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[Synoptic-L] RE: [Excavating-Q] Q and the Historical Jesus: reply to David Hindley

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  • David C. Hindley
    Forgive me if this ends up posted twice, I accidentally sent the first attempt to owner-synoptic-l@bham.ac.uk, so I am not sure where it ended up... Professor
    Message 1 of 1 , Nov 4, 2000
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      Forgive me if this ends up posted twice, I accidentally sent the first
      attempt to owner-synoptic-l@..., so I am not sure where it
      ended up...

      Professor Kloppenborg-Verbin,

      >>I would like to thank Dr. Hindley for his kind words about THE
      FORMATION OF Q<<

      Ditto to you as well, but to paraphrase Mark Twain, the rumors of my
      educational status are greatly exaggerated! <I have a "mere" BA, with
      a major in psychology, and a full time job outside of academia>
      However, in my heart I will cherish my "honorary" Doctorate! <g>

      >>I have an article in HTR (1996) on Q and the historical Jesus, and
      another one coming out in the BETL volume on Q and the Historical
      Jesus (Leuven 2001?)<<

      >>Wendy Cotter, "Prestige, Protection and Promise: A Proposal for the
      Apologetics of Q2," in The Gospel Behind the Gospels: Current Studies
      on Q, edited by Ronald A. Piper, NovTSup, vol. 75 (Leiden; New York:
      K´┐Żln: E.J. Brill, 1995), 117-38<<

      >>Risto Uro, Sheep Among the Wolves: A Study on the Mission
      Instructions of Q, Annales Academiae Scientiarum Fennicae.
      Dissertationes Humanarum Litterarum, vol. 47 (Helsinki: Suomalainen
      Tiedeakatemia, 1987<<

      Thank you for pointing these out to me, and I will make efforts to
      follow up on them. I was unaware of any of them.

      >>The methodological problem is that we don't have any access to the
      Jesus tradition independent of our earliest (somewhat tendentious)
      sources (Q, Mark, Thomas, bits of Paul, bits of James, some
      Sondergut), and it is rather problematic to *assume* that the "Jesus"
      behind these was a "radical" but that Q1, Mark, Thomas and the others
      all toned that down so that his original character is no longer really
      visible. I'd prefer to begin with the rhetorical construals of Jesus
      present in Q, Mark, James, Thomas, etc. and look for commonalities,
      both explicit and implicit.<<

      Your approach would have strongest support if Q, Mark, Thomas, bits of
      Paul, bits of James, and some Sondergut are all independent of one
      another, and represent parallel traditions deriving back to a single
      early Jesus movement. I would just note that traditions do not always
      radiate from a center, but often new twists branch off along the way,
      etc. Our surviving records are anything but a random selection of all
      existing traditions, and may even represent only traditions that
      derived from one of those branches.

      For example, 1) an early Jesus-Movement has a gentile oriented
      subgroup branch off at some key point. 2) This subgroup, in a process
      of re-identification, imports and integrates instructional or wisdom
      traditions into its tradition base. 3) A subgroup of students of
      wisdom traditions branches off from (2) and takes this incorporated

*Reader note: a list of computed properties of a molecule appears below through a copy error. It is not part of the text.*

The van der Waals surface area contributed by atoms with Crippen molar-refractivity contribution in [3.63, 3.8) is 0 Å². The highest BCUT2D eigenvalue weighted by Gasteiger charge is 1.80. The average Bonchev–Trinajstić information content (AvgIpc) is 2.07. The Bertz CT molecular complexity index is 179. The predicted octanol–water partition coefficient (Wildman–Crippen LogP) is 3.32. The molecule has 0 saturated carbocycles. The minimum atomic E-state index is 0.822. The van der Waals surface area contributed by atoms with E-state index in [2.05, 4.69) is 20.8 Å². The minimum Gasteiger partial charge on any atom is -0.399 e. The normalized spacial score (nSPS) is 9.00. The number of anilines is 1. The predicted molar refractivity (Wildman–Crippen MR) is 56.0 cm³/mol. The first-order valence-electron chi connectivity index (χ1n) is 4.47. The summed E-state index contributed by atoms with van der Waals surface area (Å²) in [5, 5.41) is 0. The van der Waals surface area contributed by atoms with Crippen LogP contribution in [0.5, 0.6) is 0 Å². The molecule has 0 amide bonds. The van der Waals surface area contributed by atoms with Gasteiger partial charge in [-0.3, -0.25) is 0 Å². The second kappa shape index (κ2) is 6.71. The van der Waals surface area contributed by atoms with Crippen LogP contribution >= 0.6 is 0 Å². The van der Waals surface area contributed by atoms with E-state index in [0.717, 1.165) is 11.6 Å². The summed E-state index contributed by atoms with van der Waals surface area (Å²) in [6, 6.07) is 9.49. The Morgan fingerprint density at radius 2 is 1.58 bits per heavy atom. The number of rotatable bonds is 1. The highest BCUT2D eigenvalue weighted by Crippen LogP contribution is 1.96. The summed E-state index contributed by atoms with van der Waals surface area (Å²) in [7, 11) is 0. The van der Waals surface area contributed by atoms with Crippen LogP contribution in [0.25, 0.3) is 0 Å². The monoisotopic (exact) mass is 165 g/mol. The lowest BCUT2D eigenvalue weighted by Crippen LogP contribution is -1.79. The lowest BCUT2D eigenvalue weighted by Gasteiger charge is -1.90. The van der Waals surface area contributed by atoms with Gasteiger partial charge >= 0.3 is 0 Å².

wisdom literature a different direction. Our surviving literature only
      preserves branch 2 (NT gospels and materials) & 3 (Gospel of Thomas),
      but nothing produced directly by 1 or any of the other traditions
      radiating from it. In other words, we may not have enough detail to
      accurately deduce the authentic sayings using the method you propose.

      My approach is similar to the way that Birger Pearson has attempted to
      explain some forms of early Gnostic myth as of Jewish origin
      (_Gnosticism, Judaism, and Egyptian Christianity_ Fortress, 1990). My
      understanding of Pearson's position is that the social-psychological
      impact of the failure of the first Jewish revolt served as a catalyst
      that prompted a syncretistic merging of Jewish traditions with those
      from middle Platonism. It is not impossible, I think, to extend this
      model to enhance our analysis of early Christian origins. And so I am
      open to hypothetical reconstructions that look at such alternatives.
      Some of them will be speculative, but the evidence will not fit well
      and in the dialectic process these hypotheses will be either modified
      or discarded.

      Using this approach, entities are hypothesized to explain
      relationships between materials, and this then enhances our ability to
      ferret out and group traditions using source critical means. Your
      strategy (articulated in your opening statement of 10/24) of looking
      "for signs of composition in literary aporiae, where there appear to
      be artificial joints, odd transitions, etc." as "the most secure basis
      for determining the literary history of a document" is one that I find
      appealing. The applications you mentioned in your opening message
      ("criticism of the Torah, the Fourth Gospel ... the Didache, etc.")
      all must postulate hypothetical entities in order to interpret the
      evidence.

      >>Thanks for prodding me in an interesting direction.<<

      Well good luck in this endeavor! I would definitely find the results
      of your research interesting when (and if) published!

      Regards,

      Dave Hindley
      Cleveland, Ohio, USA

      Regards,

      Dave Hindley
      Cleveland, Ohio, USA



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